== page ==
I made some money acting and guest-acting, shot some commercials, and I wrote some pilots that I was proud of, but none of them got picked up. The funny thing about Bernie is he would get mad. I would be like, “Well, c’mon now, they didn’t pick it up for good reasons. I get it.” He’d be like, “Fuck them! They’re fucking assholes. It’s great!” And I loved that. But you just keep going. I didn’t do a great job overseeing some movies that were in my hands, and the hardest thing is when people notice, they’re like, “You didn’t do a very good job.” And you go, “I know.”

Did you have dramatic ambitions before Breaking Bad?
I wouldn’t say I had driving ambitions, but I had instincts. Even back when I was onstage at Second City with Chris Farley, I remember consciously thinking I should probably be on a dramatic stage, because Farley is so fuckin’ funny [laughs]. But I know how hard it is to be an actor. That life is not something I wanted to risk – because, you know, I can write. It may not be Shakespeare, but it makes me happy, and you can count on it. You can give me a blank sheet of paper and a pen and I can make something that people will laugh at. For a working-class, Midwestern guy, that’s where I’m gonna always gravitate towards. But yeah, I thought I could fit in well doing this kind of thing if ever I had a chance. Of course, I could never have predicted how great this role would be for me. It really is insanely good. The mix of comedy and the inner turmoil of the character is something I really feel close to.

You once said you didn’t necessarily like Saul.
I like Jimmy. Saul was clearly a front, and I wasn’t sure how much of it he liked. He seemed to enjoy being a showy cheeseball, and now that I know Jimmy, I think he is just a taste-challenged individual — but he’s from Chicago, and I get it, coming from a place where you don’t know what you’re supposed to look like. He’s an earnest, sweet guy whose brain naturally cooks up dishonest solutions to the challenges in front of him. Jimmy stops seeing the blind spots because he’s too happy and excited about his plans, which I think is pretty true of a lot of people, you know. He gets carried away with his inspiration.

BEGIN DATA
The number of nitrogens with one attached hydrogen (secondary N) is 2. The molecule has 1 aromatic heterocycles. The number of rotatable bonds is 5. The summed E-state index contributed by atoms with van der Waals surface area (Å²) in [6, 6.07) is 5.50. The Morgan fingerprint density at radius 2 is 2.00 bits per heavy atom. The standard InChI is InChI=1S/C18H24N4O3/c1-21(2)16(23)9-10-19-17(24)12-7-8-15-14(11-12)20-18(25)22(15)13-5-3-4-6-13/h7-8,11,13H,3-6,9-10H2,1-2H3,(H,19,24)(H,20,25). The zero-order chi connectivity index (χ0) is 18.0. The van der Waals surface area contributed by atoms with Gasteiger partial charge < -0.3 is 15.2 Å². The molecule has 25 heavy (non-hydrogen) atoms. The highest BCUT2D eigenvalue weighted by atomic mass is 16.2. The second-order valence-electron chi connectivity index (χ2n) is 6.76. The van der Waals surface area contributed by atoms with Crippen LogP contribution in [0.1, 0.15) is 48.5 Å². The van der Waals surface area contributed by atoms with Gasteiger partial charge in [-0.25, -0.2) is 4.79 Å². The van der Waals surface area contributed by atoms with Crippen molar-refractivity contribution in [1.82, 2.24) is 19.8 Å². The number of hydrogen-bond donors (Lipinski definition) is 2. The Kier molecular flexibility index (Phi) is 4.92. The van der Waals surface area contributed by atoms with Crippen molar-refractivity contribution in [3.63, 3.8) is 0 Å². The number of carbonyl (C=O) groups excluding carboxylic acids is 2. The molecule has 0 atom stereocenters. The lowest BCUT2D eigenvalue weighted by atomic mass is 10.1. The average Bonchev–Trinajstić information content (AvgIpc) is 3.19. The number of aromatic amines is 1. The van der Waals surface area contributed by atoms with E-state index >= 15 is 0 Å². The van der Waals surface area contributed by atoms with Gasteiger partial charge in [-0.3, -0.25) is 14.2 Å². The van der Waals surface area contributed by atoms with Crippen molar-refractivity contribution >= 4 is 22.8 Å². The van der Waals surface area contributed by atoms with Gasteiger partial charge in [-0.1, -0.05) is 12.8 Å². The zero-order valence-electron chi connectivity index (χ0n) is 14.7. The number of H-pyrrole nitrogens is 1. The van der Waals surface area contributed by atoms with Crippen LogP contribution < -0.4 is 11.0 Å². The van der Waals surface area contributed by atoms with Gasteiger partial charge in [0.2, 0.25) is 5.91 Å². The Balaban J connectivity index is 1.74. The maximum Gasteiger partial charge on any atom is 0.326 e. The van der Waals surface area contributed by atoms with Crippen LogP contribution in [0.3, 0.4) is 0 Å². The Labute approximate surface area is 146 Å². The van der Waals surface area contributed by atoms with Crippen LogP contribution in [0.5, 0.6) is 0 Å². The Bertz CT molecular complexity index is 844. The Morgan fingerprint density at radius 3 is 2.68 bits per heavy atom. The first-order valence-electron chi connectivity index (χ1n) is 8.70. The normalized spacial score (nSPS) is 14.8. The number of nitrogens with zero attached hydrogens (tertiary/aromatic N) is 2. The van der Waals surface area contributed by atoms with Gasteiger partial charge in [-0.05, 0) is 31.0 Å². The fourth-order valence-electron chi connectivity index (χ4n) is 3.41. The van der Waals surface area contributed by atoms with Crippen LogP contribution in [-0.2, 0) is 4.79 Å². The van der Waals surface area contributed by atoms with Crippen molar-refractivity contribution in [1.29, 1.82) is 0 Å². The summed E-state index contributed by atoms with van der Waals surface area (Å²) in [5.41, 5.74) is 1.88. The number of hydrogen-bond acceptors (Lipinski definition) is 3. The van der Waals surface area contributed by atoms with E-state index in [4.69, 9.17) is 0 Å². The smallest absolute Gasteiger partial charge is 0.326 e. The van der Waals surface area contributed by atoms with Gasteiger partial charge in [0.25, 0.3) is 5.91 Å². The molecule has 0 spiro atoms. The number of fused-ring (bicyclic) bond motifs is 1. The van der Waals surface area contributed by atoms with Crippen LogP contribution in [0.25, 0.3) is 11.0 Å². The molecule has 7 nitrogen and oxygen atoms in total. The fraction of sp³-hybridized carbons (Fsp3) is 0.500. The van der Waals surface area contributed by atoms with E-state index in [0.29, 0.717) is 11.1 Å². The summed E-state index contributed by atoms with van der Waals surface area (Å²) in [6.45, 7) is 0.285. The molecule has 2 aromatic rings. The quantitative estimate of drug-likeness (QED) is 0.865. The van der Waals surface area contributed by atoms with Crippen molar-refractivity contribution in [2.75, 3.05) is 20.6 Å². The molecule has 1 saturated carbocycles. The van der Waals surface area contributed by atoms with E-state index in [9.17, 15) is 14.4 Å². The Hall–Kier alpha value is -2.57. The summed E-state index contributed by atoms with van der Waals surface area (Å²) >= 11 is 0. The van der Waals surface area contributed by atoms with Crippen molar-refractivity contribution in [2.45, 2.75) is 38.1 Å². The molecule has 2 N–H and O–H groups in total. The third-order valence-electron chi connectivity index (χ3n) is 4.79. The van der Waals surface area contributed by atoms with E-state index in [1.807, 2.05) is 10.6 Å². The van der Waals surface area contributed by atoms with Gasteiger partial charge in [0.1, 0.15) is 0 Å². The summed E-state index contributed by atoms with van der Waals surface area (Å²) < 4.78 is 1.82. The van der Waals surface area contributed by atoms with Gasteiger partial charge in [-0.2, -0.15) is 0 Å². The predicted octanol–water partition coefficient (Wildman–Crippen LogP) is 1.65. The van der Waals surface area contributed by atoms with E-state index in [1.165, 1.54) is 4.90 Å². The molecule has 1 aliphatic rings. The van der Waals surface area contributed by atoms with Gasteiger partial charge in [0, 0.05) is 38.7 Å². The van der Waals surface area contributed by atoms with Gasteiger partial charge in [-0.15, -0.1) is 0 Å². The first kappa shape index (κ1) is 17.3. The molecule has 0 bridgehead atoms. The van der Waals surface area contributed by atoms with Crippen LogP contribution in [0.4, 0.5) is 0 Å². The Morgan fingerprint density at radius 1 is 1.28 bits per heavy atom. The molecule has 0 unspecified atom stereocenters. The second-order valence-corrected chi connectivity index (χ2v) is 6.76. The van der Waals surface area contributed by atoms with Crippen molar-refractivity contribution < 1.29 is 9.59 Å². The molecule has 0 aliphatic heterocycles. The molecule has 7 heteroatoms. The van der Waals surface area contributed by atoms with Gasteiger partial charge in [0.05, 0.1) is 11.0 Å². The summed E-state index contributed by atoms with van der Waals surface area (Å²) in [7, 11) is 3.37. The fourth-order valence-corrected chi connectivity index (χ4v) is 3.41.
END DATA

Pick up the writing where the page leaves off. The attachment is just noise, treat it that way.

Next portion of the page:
And then he ends up in that Cinnabon.
Now, he’s not dead. He’s in the Cinnabon but who knows what might happen next? I like to think that there’s more even after that. I can’t promise you a story from Vincent and Peter, but I feel like you do get another chance if you hang out long enough and don’t get bitter.

There will be no Mr. Show reunion. There will be a new sketch-comedy show featuring the great and special Bob and David.

Have you ever gotten a note that you were being too funny on these shows?
No, but sometimes I do a comedy version of a scene first. For instance, the montage where I’m doing law in the second episode, that’s all just me being utterly silly and ridiculous, if you could hear what I’m saying. The same thing happened in the movie Nebraska. I had to do, like, a local news report, and I honestly couldn’t do it. So I goofed around for four takes, and I was finally able to do it straight ’cause I just had to get that shit out of my system. The part of my brain that is silly is massive.

I’m still not clear on why Mr. Show isn’t on HBO Go.
I don’t really understand it. There’s some kind of a fee, some kind contractual expense, that has to be paid, and nobody wants to pay that fee. It was sold and resold a couple of times – that’s what I’ve been led to believe. It seems like HBO owns it on some level, but they don’t own it on another level. 

In the past you’ve suggested that HBO just doesn’t like the show.
From my point of view, they’ve always had mixed feelings about our show. It never really seemed to fit for them. Every network is entitled to have their point of view about who they are.

You’re working with David Cross on a new show. Is this a Mr. Show reunion?
There will be no Mr. Show reunion. There will be a new sketch-comedy show featuring the writing and performing of the great and special Bob and David. And please use those terms because it’s like King of Pop — the Great and Special Bob and David. It will not be called Mr. Show, it will not have the set, the music, the logo or the construction. There will be a change in pacing and probably a more integrated bunch of ideas. And yet we are still the same people. Better Call Saul is not Breaking Bad, but it’s written by the same writers and you can see connections, right? It hopefully will be quite the same as far as the relationship between the two shows.